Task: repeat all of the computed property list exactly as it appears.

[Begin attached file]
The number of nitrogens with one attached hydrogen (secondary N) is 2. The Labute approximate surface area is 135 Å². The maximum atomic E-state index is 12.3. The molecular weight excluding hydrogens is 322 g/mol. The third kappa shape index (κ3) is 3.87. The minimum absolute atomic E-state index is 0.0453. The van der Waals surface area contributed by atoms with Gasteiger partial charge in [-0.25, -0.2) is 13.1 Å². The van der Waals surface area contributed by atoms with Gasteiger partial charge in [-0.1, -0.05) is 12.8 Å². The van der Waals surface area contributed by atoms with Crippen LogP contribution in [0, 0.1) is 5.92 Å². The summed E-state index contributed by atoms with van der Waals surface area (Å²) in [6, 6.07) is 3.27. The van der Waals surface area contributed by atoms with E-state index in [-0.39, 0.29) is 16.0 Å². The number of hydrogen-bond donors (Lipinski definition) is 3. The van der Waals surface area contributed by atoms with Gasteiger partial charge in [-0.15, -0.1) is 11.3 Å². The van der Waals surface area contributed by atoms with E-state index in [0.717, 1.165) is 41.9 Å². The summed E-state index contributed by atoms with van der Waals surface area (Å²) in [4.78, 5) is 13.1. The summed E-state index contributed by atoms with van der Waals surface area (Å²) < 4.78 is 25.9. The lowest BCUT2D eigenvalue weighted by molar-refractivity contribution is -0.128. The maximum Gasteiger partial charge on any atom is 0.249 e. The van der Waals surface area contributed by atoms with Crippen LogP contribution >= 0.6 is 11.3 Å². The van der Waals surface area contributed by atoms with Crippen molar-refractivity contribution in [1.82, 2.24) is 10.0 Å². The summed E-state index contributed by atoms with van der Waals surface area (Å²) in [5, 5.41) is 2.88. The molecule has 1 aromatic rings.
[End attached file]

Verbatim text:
The number of nitrogens with one attached hydrogen (secondary N) is 2. The Labute approximate surface area is 135 Å². The maximum atomic E-state index is 12.3. The molecular weight excluding hydrogens is 322 g/mol. The third kappa shape index (κ3) is 3.87. The minimum absolute atomic E-state index is 0.0453. The van der Waals surface area contributed by atoms with Gasteiger partial charge in [-0.25, -0.2) is 13.1 Å². The van der Waals surface area contributed by atoms with Gasteiger partial charge in [-0.1, -0.05) is 12.8 Å². The van der Waals surface area contributed by atoms with Crippen LogP contribution in [0, 0.1) is 5.92 Å². The summed E-state index contributed by atoms with van der Waals surface area (Å²) in [6, 6.07) is 3.27. The van der Waals surface area contributed by atoms with E-state index in [-0.39, 0.29) is 16.0 Å². The number of hydrogen-bond donors (Lipinski definition) is 3. The van der Waals surface area contributed by atoms with Gasteiger partial charge in [-0.15, -0.1) is 11.3 Å². The van der Waals surface area contributed by atoms with E-state index in [0.717, 1.165) is 41.9 Å². The summed E-state index contributed by atoms with van der Waals surface area (Å²) in [4.78, 5) is 13.1. The summed E-state index contributed by atoms with van der Waals surface area (Å²) < 4.78 is 25.9. The lowest BCUT2D eigenvalue weighted by molar-refractivity contribution is -0.128. The maximum Gasteiger partial charge on any atom is 0.249 e. The van der Waals surface area contributed by atoms with Crippen LogP contribution >= 0.6 is 11.3 Å². The van der Waals surface area contributed by atoms with Crippen molar-refractivity contribution in [1.82, 2.24) is 10.0 Å². The summed E-state index contributed by atoms with van der Waals surface area (Å²) in [5, 5.41) is 2.88. The molecule has 1 aromatic rings.